They only told us to travel in groups and only take as much money as you need when you leave

Olympic Predictions: Women’s Shot

The contenders:

carter

Like Tom Walsh on the men’s side, Michelle Carter of the United States rolled the dice on a double peak in this Olympic year and the early returns were outstanding: a monumental 20.21m toss on her final throw in Portland for the win. Unfortunately, she injured her back on  that attempt and has yet to regain top form. Her best toss so far outdoors was her 19.59m winner at the Trials. Her ability to medal will depend entirely on her health. When fit, she has the experience, toughness, and horsepower to compete with anyone.

 

marton

Like Carter, Anita Marton of Hungary went all-in for Portland, blasting a sixth-round 19.33m to take the silver. Unlike Carter, she has been able to surpass that sterling  performance outdoors, hitting 19.49m earlier this month.  Twenty-seven years old and possessing  fine rotational technique, she is in her prime and throwing great. Unfortunately, at this Olympics it may well take 20 meters to medal, and that is out of her range.  She’ll make the final, but  not the podium.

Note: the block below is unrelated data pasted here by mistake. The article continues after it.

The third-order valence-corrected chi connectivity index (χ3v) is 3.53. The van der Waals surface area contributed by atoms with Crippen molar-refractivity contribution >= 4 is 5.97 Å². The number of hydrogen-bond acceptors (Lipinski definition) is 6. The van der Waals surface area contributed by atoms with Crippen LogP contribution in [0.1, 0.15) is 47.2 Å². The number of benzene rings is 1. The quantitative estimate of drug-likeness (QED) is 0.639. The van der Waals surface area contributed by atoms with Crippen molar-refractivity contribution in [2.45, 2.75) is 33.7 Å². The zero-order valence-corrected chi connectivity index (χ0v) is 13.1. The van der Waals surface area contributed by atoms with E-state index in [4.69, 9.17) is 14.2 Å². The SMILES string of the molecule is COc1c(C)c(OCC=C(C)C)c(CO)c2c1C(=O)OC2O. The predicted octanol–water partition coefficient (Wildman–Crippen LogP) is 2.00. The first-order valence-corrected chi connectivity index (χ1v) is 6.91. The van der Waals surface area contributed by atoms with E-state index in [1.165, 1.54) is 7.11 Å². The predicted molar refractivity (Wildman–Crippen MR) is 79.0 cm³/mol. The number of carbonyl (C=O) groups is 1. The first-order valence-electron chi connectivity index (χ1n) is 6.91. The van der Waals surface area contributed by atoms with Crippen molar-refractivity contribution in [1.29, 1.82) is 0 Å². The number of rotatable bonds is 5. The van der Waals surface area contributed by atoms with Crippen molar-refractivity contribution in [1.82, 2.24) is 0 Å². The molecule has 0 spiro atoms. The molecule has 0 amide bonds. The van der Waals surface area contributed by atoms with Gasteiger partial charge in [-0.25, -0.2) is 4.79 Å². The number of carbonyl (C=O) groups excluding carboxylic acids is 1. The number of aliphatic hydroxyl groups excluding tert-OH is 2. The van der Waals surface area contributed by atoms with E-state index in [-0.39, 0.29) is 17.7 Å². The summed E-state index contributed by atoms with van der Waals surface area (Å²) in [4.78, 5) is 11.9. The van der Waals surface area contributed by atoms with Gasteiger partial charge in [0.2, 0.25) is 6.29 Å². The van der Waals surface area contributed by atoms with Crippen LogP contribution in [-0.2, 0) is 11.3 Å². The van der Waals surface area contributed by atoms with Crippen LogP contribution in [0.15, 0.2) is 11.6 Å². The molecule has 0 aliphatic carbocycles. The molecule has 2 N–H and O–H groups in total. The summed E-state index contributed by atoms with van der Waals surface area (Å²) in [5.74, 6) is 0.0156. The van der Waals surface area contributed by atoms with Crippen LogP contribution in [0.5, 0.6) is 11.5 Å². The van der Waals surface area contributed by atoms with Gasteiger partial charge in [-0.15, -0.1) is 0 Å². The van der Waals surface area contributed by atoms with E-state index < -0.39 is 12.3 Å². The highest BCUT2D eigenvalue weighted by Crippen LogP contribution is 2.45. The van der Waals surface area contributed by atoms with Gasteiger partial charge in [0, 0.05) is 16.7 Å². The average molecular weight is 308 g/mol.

raven

Another rotational thrower likely to make the  final in Rio is Raven Saunders of the United States, the twenty-year-old enfant terrible of the women’s shot. She set the NCAA meet record of 19.33m in June, followed that up with 19.24m to take second at the Trials and, under the direction of veteran Coach John Smith, will likely surpass 19 meters again at the Olympics. A top five finish would be a huge accomplishment, and if we had to  pick an early favorite for Tokyo, it would be her.

 

felicia

My money is on Felisha Johnson to make the final as well. She hit a PR of 19.26m in a low-pressure meet at North Central College in beautiful Naperville, Illinois, this summer (full disclosure: I live there) and backed that up with a 19.23m toss at the highest high-pressure meet of her life: the Trials. A similar distance won’t get her anywhere near the podium in Rio, but hopefully she will find a way to stay in the sport and put her Olympic experience to use in Tokyo.

 

gong

China’s Gong Lijiao has thrown at least 20 meters  in seven of the past eight years including a PR of 20.43m two months ago, so I’m going to go out on a limb and say that she will very likely throw 20 meters in Rio and contend for the gold.  Her most recent effort was a 19.73m toss on July 29.

val

Since finishing 7th at the 2004 Olympics, New Zealand’s  Valerie Adams has won two Olympic golds, four outdoor World Championship golds, and three Indoor World golds. She could finish 57th in Rio and still be considered by folks in the know (well, by me anyway) the best shot putter in history.